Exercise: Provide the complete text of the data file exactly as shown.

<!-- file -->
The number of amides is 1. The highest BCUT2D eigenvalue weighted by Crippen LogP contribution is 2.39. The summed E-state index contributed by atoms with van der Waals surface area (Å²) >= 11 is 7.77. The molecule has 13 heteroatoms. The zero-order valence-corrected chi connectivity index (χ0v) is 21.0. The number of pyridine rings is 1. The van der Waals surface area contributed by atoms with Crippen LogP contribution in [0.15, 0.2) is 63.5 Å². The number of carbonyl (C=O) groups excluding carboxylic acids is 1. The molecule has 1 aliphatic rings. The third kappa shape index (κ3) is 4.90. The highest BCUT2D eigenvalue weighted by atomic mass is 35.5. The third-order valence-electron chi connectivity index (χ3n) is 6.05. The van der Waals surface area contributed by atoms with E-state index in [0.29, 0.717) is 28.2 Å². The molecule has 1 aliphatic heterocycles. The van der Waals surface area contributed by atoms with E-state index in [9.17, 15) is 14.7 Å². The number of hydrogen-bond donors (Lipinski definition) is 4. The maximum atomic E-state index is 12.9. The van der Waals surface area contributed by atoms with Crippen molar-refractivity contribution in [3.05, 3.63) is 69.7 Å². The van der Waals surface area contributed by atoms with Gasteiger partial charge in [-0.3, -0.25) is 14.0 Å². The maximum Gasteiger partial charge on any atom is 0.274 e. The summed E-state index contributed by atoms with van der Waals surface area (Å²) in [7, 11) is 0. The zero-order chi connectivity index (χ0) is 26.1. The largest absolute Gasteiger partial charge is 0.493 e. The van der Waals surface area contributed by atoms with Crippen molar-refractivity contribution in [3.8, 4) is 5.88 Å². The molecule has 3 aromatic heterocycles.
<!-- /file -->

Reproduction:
The number of amides is 1. The highest BCUT2D eigenvalue weighted by Crippen LogP contribution is 2.39. The summed E-state index contributed by atoms with van der Waals surface area (Å²) >= 11 is 7.77. The molecule has 13 heteroatoms. The zero-order valence-corrected chi connectivity index (χ0v) is 21.0. The number of pyridine rings is 1. The van der Waals surface area contributed by atoms with Crippen LogP contribution in [0.15, 0.2) is 63.5 Å². The number of carbonyl (C=O) groups excluding carboxylic acids is 1. The molecule has 1 aliphatic rings. The third kappa shape index (κ3) is 4.90. The highest BCUT2D eigenvalue weighted by atomic mass is 35.5. The third-order valence-electron chi connectivity index (χ3n) is 6.05. The van der Waals surface area contributed by atoms with E-state index in [0.29, 0.717) is 28.2 Å². The molecule has 1 aliphatic heterocycles. The van der Waals surface area contributed by atoms with E-state index in [9.17, 15) is 14.7 Å². The number of hydrogen-bond donors (Lipinski definition) is 4. The maximum atomic E-state index is 12.9. The van der Waals surface area contributed by atoms with Crippen molar-refractivity contribution in [3.05, 3.63) is 69.7 Å². The van der Waals surface area contributed by atoms with Gasteiger partial charge in [-0.3, -0.25) is 14.0 Å². The maximum Gasteiger partial charge on any atom is 0.274 e. The summed E-state index contributed by atoms with van der Waals surface area (Å²) in [7, 11) is 0. The zero-order chi connectivity index (χ0) is 26.1. The largest absolute Gasteiger partial charge is 0.493 e. The van der Waals surface area contributed by atoms with Crippen molar-refractivity contribution in [3.8, 4) is 5.88 Å². The molecule has 3 aromatic heterocycles.